Plastic bottles can be a source of pollution or art creations and stylish commodities, depending on the way of recycling and innovation.
An aesthetic service station and art exhibition was launched at the X Tower Innovation Park in Putuo District’s Changshou Road Subdistrict on April 22, World Earth Day, to showcase how waste bottles can be recycled and given a new lease on life.
The exhibition, themed “Recycle Me and See You Around,” was jointly launched by Coca-Cola China, the Changshou Road Subdistrict and Shanghai Daily, and will be open to the public for a year along Suzhou Creek.
The waterfront station is comprised of three innovative art installations titled “Recycle Me,” “See You Around” and “I’m Back.” They display the sustainable life cycle of the bottles — from plastic, PET particles and fabrics to clothes and other daily products.
The station enables visitors to touch the recyclable materials to promote a sustainable lifestyle and new garbage-sorting measures at the community level, according to the organizers.
“The community station will not only become a recreational site for people, but also a place to acquire environmental protection knowledge and art inspiration,” said Zhao Ping, Party secretary of the subdistrict.
The “Recycle Me” installation is a recycling bin for more than 7,000 plastic bottles. It encourages the public to flatten the bottles before dumping them into the bins.
“See You Around,” a nearby transparent bench, displays PET particles recycled from more than 900 bottles and fabrics from over 1,200 plastic bottles.
The “I’m Back” installation is in the shape of a huge sand clock and exhibits decorative flowers made with more than 18,000 bottles, artworks and bags, T-shirts, hats, umbrellas and scarves made of fabrics recycled from around 60,000 bottles.
During the exhibition, residents can exchange bottles and drink packages for different varieties of Coca-Cola drinks at a dozen designated spots across the subdistrict.
The PET materials recycled from packages collected from residents will be turned into public facilities to benefit communities.
Zhang Jiantao, vice president of Coca-Cola China and Mongolia, said such artistic community exhibitions should educate the public about the value and meaning of recyclable bottles and inspire people to take part in the eco-friendly campaign.
“Their visions will eventually become practices,” Zhang said.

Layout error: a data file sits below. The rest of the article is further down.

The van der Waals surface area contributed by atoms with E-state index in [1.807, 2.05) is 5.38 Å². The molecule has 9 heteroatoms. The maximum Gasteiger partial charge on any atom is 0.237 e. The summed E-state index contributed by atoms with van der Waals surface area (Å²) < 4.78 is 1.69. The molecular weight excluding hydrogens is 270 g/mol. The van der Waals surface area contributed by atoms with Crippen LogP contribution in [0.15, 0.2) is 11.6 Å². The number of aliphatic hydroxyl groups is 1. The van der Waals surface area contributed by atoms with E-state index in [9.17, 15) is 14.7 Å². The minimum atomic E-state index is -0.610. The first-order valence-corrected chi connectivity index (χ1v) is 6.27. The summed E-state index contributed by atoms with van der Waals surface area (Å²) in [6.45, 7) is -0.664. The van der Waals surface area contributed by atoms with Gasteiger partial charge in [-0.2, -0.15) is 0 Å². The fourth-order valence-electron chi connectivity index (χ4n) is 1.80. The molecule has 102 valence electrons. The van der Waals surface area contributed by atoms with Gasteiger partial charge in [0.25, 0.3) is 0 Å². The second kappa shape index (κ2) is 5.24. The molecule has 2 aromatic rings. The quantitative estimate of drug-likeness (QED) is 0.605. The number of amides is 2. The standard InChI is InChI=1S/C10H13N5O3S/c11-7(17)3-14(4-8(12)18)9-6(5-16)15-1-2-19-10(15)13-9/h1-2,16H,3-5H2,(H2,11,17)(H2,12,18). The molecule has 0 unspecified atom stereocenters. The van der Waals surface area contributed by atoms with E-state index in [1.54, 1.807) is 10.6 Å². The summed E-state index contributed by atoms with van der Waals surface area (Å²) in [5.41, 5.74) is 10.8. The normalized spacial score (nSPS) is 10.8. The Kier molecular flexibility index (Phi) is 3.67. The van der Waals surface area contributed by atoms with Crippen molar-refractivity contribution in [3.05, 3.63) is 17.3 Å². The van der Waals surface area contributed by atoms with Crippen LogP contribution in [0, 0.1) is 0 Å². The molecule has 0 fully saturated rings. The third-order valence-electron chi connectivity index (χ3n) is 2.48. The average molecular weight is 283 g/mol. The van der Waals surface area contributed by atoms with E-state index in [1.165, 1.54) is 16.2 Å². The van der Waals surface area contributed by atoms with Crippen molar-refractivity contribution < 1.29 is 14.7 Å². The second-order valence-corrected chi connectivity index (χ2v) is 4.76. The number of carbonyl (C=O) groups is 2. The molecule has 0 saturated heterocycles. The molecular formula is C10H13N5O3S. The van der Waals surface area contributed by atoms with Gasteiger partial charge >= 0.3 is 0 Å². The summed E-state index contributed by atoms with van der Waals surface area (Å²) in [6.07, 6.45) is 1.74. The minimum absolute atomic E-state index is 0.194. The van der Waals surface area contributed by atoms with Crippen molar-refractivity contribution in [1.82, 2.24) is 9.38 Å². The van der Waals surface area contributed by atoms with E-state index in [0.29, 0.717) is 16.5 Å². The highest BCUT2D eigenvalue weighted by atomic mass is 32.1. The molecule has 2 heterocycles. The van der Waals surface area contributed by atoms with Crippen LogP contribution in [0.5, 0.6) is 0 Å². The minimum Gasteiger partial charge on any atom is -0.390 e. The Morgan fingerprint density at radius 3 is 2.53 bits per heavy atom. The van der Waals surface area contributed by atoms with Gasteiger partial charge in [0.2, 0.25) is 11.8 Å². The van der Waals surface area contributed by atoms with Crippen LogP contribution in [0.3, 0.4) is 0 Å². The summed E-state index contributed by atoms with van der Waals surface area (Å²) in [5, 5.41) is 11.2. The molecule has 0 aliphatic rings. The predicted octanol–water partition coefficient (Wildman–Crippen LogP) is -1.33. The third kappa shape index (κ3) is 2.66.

Coca-Cola has created a series of products made from recycled plastic bottles, even using recycled PET fabrics to make furniture such as tables and chairs.
Coca-Cola China is well on its way to achieve a “World Without Waste,” a sustainable packaging vision initiated by Coca-Cola Chief Executive Officer James Quincey in 2018.
In line with that vision, Coca-Cola aims to collect and recycle a bottle or can for every one it sells, and make 100 percent of its packaging recyclable.
A roundtable forum themed on “social responsibility of multinational enterprises to rebuild an international community” was held after the station’s launch ceremony. Representatives from Coca-Cola China, the subdistrict, Shanghai Daily, the city’s foreign affairs office and Fudan University shared their opinions on the topic.
Zhao noted that social governance in the downtown areas of international cities should respond to public demands, reach higher standards and invite more people to participate.
“Through the event, the Changshou Road Subdistrict aims to become a platform to collaborate with multinational companies and promote local communities globally,” Zhao told the forum. “The subdistrict can also become an important outlet to tell China’s community stories to the world.”
Putuo District has the longest and most zigzag downtown section of Suzhou Creek, known as the 18 bays, featuring many of China’s earliest national industries. Most of the heritages have been preserved in the Changshou subdistrict.
The waterfront section near X Tower Innovation Park, known as Baocheng Bay, was home to a fifth of China’s earliest textile factories dating back to the 1920s. After 1949, the Shanghai No. 1, 6 and 7 cotton factories were located on the waterfront, along with a military warehouse for quilts and uniforms. The site was dubbed the “cradle of China’s textile industry.”
X Tower Innovation Park was developed from a century-old military warehouse, with most of its main structures preserved. The park, redesigned by Italian designer Per Erik Bjornsen, is now home to about 100 cultural industry startups. The original cargo elevators have been preserved, and a former watchtower at the site offers visitors a panoramic view of the scenery along the creek.